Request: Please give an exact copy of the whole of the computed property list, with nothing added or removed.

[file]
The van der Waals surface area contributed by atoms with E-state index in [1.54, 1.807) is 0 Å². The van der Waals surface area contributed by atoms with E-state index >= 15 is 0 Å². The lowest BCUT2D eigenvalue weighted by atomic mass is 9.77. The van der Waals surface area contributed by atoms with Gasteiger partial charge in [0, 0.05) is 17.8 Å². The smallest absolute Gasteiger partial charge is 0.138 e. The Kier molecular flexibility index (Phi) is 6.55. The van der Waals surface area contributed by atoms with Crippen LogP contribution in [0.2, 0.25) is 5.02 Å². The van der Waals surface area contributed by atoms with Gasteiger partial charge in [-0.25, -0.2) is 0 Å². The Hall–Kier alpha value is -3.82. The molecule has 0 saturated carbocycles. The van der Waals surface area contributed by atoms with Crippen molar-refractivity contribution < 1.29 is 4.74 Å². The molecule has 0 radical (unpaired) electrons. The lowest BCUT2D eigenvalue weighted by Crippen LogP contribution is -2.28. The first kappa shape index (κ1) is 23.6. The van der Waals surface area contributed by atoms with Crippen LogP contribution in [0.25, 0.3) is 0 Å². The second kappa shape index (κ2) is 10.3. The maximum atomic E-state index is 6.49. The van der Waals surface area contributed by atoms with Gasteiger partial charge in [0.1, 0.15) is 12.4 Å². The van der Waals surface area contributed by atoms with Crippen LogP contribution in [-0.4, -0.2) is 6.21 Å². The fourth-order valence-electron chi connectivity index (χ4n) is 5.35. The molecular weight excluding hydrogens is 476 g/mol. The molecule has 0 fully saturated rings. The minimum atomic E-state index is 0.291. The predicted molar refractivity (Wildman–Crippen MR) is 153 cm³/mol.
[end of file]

The van der Waals surface area contributed by atoms with E-state index in [1.54, 1.807) is 0 Å². The van der Waals surface area contributed by atoms with E-state index >= 15 is 0 Å². The lowest BCUT2D eigenvalue weighted by atomic mass is 9.77. The van der Waals surface area contributed by atoms with Gasteiger partial charge in [0, 0.05) is 17.8 Å². The smallest absolute Gasteiger partial charge is 0.138 e. The Kier molecular flexibility index (Phi) is 6.55. The van der Waals surface area contributed by atoms with Crippen LogP contribution in [0.2, 0.25) is 5.02 Å². The van der Waals surface area contributed by atoms with Gasteiger partial charge in [-0.25, -0.2) is 0 Å². The Hall–Kier alpha value is -3.82. The molecule has 0 saturated carbocycles. The van der Waals surface area contributed by atoms with Crippen molar-refractivity contribution < 1.29 is 4.74 Å². The molecule has 0 radical (unpaired) electrons. The lowest BCUT2D eigenvalue weighted by Crippen LogP contribution is -2.28. The first kappa shape index (κ1) is 23.6. The van der Waals surface area contributed by atoms with Crippen LogP contribution in [0.25, 0.3) is 0 Å². The second kappa shape index (κ2) is 10.3. The maximum atomic E-state index is 6.49. The van der Waals surface area contributed by atoms with Gasteiger partial charge in [0.1, 0.15) is 12.4 Å². The van der Waals surface area contributed by atoms with Crippen LogP contribution in [-0.4, -0.2) is 6.21 Å². The fourth-order valence-electron chi connectivity index (χ4n) is 5.35. The molecular weight excluding hydrogens is 476 g/mol. The molecule has 0 fully saturated rings. The minimum atomic E-state index is 0.291. The predicted molar refractivity (Wildman–Crippen MR) is 153 cm³/mol.